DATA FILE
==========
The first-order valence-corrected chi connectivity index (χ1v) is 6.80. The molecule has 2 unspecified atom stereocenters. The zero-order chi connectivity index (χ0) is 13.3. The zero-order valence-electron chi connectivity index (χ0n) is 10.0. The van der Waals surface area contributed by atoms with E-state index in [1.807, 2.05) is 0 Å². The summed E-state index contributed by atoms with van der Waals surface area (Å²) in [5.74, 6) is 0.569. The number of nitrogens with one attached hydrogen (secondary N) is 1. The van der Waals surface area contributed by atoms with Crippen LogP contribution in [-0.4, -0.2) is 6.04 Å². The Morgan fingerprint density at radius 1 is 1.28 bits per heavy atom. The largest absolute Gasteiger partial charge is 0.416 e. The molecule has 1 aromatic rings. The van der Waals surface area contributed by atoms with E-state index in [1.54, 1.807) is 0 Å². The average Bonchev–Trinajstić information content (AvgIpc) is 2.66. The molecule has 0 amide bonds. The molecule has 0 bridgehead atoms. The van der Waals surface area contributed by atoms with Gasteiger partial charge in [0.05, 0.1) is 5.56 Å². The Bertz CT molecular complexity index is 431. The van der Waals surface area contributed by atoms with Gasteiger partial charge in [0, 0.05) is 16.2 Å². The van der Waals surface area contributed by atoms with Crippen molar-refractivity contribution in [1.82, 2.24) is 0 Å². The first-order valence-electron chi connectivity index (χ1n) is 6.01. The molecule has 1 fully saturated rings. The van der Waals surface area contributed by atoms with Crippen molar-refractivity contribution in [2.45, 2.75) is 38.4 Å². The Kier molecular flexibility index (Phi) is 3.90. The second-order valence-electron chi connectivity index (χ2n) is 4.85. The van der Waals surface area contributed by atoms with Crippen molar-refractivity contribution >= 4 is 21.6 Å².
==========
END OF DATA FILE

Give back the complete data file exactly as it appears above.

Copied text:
The first-order valence-corrected chi connectivity index (χ1v) is 6.80. The molecule has 2 unspecified atom stereocenters. The zero-order chi connectivity index (χ0) is 13.3. The zero-order valence-electron chi connectivity index (χ0n) is 10.0. The van der Waals surface area contributed by atoms with E-state index in [1.807, 2.05) is 0 Å². The summed E-state index contributed by atoms with van der Waals surface area (Å²) in [5.74, 6) is 0.569. The number of nitrogens with one attached hydrogen (secondary N) is 1. The van der Waals surface area contributed by atoms with Crippen LogP contribution in [-0.4, -0.2) is 6.04 Å². The Morgan fingerprint density at radius 1 is 1.28 bits per heavy atom. The largest absolute Gasteiger partial charge is 0.416 e. The molecule has 1 aromatic rings. The van der Waals surface area contributed by atoms with E-state index in [1.54, 1.807) is 0 Å². The average Bonchev–Trinajstić information content (AvgIpc) is 2.66. The molecule has 0 amide bonds. The molecule has 0 bridgehead atoms. The van der Waals surface area contributed by atoms with Gasteiger partial charge in [0.05, 0.1) is 5.56 Å². The Bertz CT molecular complexity index is 431. The van der Waals surface area contributed by atoms with Gasteiger partial charge in [0, 0.05) is 16.2 Å². The van der Waals surface area contributed by atoms with Crippen molar-refractivity contribution in [1.82, 2.24) is 0 Å². The first-order valence-electron chi connectivity index (χ1n) is 6.01. The molecule has 1 fully saturated rings. The van der Waals surface area contributed by atoms with Crippen molar-refractivity contribution in [2.45, 2.75) is 38.4 Å². The Kier molecular flexibility index (Phi) is 3.90. The second-order valence-electron chi connectivity index (χ2n) is 4.85. The van der Waals surface area contributed by atoms with Crippen molar-refractivity contribution >= 4 is 21.6 Å².